Nursing education: How much is enough?

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My confession: I am a two-year Associate Degree RN who resisted going back to school for a BSN for 30 years. Oh, I picked and piddled with it a few times, but never went all the way. That is, until four knee surgeries in four years put me “on the bench,” unable to work and needing to do something to avoid losing what was left of my nurse’s mind.

As it happened, the local university now offered an RN to BSN program online, which I could do on a laptop from the comfort of my recliner. Also, I figured this was something that I should do before I died, since both of my children had their degrees. One must set an example for the family, after all!

30 years ago, my getting a BSN would have been quite the exception indeed! In the 1970s nursing education began to change from the two-year associate degree and three-year hospital diploma programs to the four-year bachelor’s degree as the “entry into practice” level of preparation for RN licensure.

It is important to recall that the three-year diploma programs had long been the “traditional” nursing schools and the two-year programs were developed as part of the Cadet Nurse Corps, designed to meet the wartime need for nurses at home and in the military during WWII. (Yes, I AM also a dedicated history buff!)

Instructors usually held a Master’s degree as the highest level of nursing education at the time. A BSN nurse working a hospital floor was rare indeed. There were no doctoral programs in nursing. Educators who attained a doctorate usually did so in education.

(Oh yes: We had a nursing shortage back then also. But nobody seemed too concerned about what would happen when we, the lowly 2 and 3 year program graduates, retired!)

In an attempt to cope with the diminishing number of  primary care physicians, particularly in rural areas, we saw the advent of the Advanced Practice Registered Nurse (APRN) with a Master’s degree required for entry into practice at that level.

Until recently. Now the APRNs are being required to go back to school for a Doctor of Nursing Practice degree so they can continue, in many cases, to do the same work they are doing now. And, in many cases, take on a large student loan debt to pay for the extra degree-starting around $20,000 or so at an in-state school–at a time when many are approaching retirement in 5-10 years!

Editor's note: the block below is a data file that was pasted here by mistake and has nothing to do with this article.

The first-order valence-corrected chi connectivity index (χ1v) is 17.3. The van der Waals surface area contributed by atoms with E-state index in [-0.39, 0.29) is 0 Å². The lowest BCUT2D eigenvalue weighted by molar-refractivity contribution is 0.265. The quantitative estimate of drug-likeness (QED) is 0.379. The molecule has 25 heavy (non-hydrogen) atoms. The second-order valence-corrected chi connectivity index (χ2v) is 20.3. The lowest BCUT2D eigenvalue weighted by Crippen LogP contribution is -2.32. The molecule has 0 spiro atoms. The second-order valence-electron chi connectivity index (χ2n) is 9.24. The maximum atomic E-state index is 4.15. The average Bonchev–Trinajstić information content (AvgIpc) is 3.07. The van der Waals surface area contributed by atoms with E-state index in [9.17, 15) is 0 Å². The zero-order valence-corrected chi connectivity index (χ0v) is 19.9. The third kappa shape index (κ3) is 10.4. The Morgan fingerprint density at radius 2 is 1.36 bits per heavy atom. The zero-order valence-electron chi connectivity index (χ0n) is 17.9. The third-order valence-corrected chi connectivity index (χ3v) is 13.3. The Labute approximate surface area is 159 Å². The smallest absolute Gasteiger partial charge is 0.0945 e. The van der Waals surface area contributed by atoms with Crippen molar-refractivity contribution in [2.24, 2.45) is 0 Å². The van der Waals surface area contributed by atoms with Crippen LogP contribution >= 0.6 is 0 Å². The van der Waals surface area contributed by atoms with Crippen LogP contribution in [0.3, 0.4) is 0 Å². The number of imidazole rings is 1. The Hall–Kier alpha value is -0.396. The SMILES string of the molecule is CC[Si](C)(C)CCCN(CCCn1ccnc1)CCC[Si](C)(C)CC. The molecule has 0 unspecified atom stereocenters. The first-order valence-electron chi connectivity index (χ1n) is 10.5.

This begs the question: Why not just go a bit further and become an MD instead of a nurse in the first place?

We live in a time when knowledge is exploding, technology is adding complexity to our work, and there are more opportunities to work in more settings than we’ve ever known in the history of nursing. Many organizations are expecting more highly-educated nurses (younger and cheaper, of course!). The public also wants nurses to be more knowledgeable and more adept. This is part of the reality of modern healthcare.

Perhaps. But the public ALSO demands enough capable and caring bedside nurses so they don’t have to worry about being cared for when they must go to the hospital. After all, people don’t go to a hospital to see a doctor–they go because they need nursing and therapy, which require a higher level of care than they can get at home. And many times the nursing and therapy follows them home after the hospitalization.

Will nursing improve with more “alphabet soup” behind an RN designation? Or is the requirement of yet another degree merely part of the ongoing effort to make nursing “respectable” as a real profession?

I continue to support the kind of training we received in the ‘short’ programs. We learned that Principles Guide Actions (the motto of my two-year program) and that not everyone is cut out to be a nurse. It was and still is extremely hard work and only the fittest will survive. I don’t believe we are doing a kindness to allow someone to continue in the programs who is not willing to do what is required at the bedside. Nor do I believe that any nurse, no matter their level of education, should ask someone else to do what they themselves are not willing to do.

The challenge is how to incorporate what we referred to as training into the four-year BSN programs for initial RN licensure. Somewhere there must be a common ground.

The epilogue? I finally finished the BSN in May 2010 and walked (with a cane, of course, so as not to fall down on the stage–safety first, after all!) at graduation.

In youth we learn; in age we understand (Marie von Ebner-Achenbach, Austrian novelist).

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